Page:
If we simply look at the verb roots alone, there is absolutely no help as to when we use -able and when -ible. Concentrating only on the root form is one of the mistakes that we ordinarily make. But morphology can be innovative in surprising ways. The adjectival suffix in the present instance seems to involve both deletion and addition: thus applicable is derived not straight from apply but from its noun form application ; first, the -tion is removed and then -able is added in its place. Linguists call this process "truncation." The same process applies to accessible; it too is not derived directly from the verb root but from the noun form accession, this time by dropping -ion and adding -ible. Thus -able is the form if the noun is -ation and -ible if it is -ion. That this is so can be shown from the word perceptible; it makes sense to relate the form to perception rather than directly to perceive since both the noun and the adjective display a similarity in having the pt cluster which the verb does not possess. Further, this also enables us to see the spelling relationship between words like durable and duration and between visible and vision; in these cases there are no clear verb roots, and so the only way is to derive the adjectives from the noun forms.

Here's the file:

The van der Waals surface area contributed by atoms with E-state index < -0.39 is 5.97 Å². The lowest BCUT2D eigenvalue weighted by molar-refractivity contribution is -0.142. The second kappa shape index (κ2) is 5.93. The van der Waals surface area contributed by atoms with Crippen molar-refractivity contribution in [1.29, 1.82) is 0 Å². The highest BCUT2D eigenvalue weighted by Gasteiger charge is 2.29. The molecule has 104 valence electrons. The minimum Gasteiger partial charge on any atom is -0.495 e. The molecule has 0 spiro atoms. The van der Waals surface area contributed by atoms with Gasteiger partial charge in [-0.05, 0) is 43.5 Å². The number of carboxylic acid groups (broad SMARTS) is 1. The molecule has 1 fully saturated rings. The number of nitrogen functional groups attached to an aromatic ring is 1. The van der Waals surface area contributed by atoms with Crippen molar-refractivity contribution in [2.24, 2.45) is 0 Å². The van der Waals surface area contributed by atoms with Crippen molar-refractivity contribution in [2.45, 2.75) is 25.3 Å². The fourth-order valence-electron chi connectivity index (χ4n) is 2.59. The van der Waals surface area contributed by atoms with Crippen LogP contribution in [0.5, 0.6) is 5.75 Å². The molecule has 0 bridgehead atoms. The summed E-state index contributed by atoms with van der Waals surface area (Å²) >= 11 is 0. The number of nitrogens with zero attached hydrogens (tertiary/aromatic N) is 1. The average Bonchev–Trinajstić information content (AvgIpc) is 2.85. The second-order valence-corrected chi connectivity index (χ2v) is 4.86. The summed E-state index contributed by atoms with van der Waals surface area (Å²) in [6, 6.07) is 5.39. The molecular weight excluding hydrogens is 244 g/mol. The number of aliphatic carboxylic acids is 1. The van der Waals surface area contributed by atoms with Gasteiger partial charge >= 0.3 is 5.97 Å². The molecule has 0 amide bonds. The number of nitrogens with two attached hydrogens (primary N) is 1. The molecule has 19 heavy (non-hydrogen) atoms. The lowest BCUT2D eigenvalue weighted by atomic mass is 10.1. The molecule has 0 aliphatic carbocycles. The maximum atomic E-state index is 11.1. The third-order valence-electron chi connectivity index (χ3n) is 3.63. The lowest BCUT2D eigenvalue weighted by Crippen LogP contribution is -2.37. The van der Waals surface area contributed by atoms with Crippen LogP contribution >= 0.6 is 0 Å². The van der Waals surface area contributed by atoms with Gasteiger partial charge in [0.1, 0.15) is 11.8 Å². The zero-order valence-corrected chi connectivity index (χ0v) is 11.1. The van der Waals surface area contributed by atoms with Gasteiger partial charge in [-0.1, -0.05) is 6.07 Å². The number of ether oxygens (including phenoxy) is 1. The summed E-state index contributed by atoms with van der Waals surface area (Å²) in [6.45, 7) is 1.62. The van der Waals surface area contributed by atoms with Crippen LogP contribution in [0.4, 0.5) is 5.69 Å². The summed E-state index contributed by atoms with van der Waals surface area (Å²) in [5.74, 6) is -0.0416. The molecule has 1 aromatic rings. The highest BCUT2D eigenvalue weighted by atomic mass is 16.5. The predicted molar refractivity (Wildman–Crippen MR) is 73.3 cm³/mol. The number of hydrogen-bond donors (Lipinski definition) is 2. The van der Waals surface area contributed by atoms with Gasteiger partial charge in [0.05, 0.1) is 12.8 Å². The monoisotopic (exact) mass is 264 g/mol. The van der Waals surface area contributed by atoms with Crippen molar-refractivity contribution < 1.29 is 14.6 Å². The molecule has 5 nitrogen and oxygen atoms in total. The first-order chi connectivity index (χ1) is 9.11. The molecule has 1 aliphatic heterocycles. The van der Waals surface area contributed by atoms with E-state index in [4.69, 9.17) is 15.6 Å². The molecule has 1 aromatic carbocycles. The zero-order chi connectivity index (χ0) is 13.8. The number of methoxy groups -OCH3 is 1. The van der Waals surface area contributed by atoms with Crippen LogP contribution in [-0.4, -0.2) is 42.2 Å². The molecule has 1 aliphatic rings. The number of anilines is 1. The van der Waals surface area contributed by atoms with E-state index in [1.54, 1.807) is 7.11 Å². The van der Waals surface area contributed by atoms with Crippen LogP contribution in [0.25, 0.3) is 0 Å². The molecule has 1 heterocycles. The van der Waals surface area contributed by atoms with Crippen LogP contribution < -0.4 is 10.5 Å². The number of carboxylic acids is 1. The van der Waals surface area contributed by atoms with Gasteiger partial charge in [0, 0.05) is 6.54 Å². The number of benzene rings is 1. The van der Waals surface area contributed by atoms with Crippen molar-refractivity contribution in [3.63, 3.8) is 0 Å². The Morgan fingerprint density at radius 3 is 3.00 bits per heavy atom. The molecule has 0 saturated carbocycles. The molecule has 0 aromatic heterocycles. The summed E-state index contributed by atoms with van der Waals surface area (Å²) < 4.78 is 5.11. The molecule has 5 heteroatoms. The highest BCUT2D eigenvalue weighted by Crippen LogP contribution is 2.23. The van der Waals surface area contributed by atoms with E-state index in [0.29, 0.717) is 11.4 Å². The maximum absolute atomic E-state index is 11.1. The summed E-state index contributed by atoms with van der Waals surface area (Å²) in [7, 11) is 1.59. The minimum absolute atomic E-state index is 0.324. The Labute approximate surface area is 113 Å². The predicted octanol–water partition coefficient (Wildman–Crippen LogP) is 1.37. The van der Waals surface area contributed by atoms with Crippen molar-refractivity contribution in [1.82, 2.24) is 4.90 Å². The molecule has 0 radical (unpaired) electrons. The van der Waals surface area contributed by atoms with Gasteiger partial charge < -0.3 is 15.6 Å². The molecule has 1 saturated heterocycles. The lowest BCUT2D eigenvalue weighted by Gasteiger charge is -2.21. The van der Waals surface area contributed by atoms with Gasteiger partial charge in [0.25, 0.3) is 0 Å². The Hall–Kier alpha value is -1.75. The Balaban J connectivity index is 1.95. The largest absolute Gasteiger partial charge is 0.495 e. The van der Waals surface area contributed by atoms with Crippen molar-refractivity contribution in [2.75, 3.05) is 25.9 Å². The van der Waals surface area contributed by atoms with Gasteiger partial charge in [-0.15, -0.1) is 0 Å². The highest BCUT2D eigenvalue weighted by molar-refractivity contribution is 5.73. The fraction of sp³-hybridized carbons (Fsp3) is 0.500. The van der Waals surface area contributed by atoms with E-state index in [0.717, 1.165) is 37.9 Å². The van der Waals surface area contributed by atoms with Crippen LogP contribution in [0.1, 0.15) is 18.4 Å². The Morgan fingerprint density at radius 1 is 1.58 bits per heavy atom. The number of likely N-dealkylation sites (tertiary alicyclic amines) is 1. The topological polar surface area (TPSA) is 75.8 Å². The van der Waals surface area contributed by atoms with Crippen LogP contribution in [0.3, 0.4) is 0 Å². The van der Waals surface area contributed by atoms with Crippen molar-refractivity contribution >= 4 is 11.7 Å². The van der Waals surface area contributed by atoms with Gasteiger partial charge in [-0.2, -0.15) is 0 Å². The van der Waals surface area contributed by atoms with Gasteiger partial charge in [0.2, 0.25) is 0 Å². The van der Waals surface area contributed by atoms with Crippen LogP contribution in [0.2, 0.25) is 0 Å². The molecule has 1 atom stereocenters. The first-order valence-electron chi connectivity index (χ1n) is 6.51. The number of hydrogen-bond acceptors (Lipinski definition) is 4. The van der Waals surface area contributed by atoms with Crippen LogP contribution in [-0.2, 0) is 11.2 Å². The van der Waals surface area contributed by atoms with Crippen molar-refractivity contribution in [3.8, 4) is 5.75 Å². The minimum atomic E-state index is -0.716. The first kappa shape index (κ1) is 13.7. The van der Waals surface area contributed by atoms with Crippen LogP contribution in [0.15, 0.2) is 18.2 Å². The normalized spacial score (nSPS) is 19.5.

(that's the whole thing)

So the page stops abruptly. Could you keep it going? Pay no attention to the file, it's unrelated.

There are several other points germane to the issue; for example, words like edible have neither a verb form nor a noun form from which we can derive them. Words like inflate and dilate have the noun forms inflation and dilation, respectively, but contrary to expectation, their adjectives are not *inflable and *dilable but inflatable and dilatable. For the truncation rule to apply, it is necessary that -at be treated as an affix in its own right. In inflation and dilation this is not the case. Contrast this with the -at of application where it is an affix added to applic, an oblique from of apply. Therefore, applicable is acceptable whereas *inflable and *dilable are not. This implies that in tackling the spelling problem of these words, we cannot just go by the noun forms alone; we should also keep an eye on the morphological status of the units involved.